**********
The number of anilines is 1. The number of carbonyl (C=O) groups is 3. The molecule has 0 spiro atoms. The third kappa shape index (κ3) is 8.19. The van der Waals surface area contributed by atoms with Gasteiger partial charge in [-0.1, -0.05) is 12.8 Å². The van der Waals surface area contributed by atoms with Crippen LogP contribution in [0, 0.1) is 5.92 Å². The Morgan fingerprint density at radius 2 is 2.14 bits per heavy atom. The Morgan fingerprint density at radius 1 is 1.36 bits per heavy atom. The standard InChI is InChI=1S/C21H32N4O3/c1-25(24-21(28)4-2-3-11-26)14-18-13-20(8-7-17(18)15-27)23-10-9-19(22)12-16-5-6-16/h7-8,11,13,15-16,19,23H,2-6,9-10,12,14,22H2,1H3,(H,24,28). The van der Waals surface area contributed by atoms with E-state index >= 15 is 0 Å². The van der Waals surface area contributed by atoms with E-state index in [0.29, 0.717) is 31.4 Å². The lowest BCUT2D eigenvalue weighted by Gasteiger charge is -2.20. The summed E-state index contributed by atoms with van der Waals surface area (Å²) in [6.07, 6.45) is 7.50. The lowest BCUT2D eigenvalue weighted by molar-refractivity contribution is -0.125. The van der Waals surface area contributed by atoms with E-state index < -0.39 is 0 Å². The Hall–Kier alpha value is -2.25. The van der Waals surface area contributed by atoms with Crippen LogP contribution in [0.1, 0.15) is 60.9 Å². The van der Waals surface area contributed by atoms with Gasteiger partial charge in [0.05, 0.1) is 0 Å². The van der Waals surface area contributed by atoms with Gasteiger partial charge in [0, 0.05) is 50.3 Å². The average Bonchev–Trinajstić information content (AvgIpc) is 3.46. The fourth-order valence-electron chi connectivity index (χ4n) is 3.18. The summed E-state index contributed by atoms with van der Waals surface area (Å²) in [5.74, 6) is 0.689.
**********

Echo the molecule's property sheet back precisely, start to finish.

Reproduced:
The number of anilines is 1. The number of carbonyl (C=O) groups is 3. The molecule has 0 spiro atoms. The third kappa shape index (κ3) is 8.19. The van der Waals surface area contributed by atoms with Gasteiger partial charge in [-0.1, -0.05) is 12.8 Å². The van der Waals surface area contributed by atoms with Crippen LogP contribution in [0, 0.1) is 5.92 Å². The Morgan fingerprint density at radius 2 is 2.14 bits per heavy atom. The Morgan fingerprint density at radius 1 is 1.36 bits per heavy atom. The standard InChI is InChI=1S/C21H32N4O3/c1-25(24-21(28)4-2-3-11-26)14-18-13-20(8-7-17(18)15-27)23-10-9-19(22)12-16-5-6-16/h7-8,11,13,15-16,19,23H,2-6,9-10,12,14,22H2,1H3,(H,24,28). The van der Waals surface area contributed by atoms with E-state index >= 15 is 0 Å². The van der Waals surface area contributed by atoms with E-state index in [0.29, 0.717) is 31.4 Å². The lowest BCUT2D eigenvalue weighted by Gasteiger charge is -2.20. The summed E-state index contributed by atoms with van der Waals surface area (Å²) in [6.07, 6.45) is 7.50. The lowest BCUT2D eigenvalue weighted by molar-refractivity contribution is -0.125. The van der Waals surface area contributed by atoms with E-state index < -0.39 is 0 Å². The Hall–Kier alpha value is -2.25. The van der Waals surface area contributed by atoms with Crippen LogP contribution in [0.1, 0.15) is 60.9 Å². The van der Waals surface area contributed by atoms with Gasteiger partial charge in [0.05, 0.1) is 0 Å². The van der Waals surface area contributed by atoms with Gasteiger partial charge in [0, 0.05) is 50.3 Å². The average Bonchev–Trinajstić information content (AvgIpc) is 3.46. The fourth-order valence-electron chi connectivity index (χ4n) is 3.18. The summed E-state index contributed by atoms with van der Waals surface area (Å²) in [5.74, 6) is 0.689.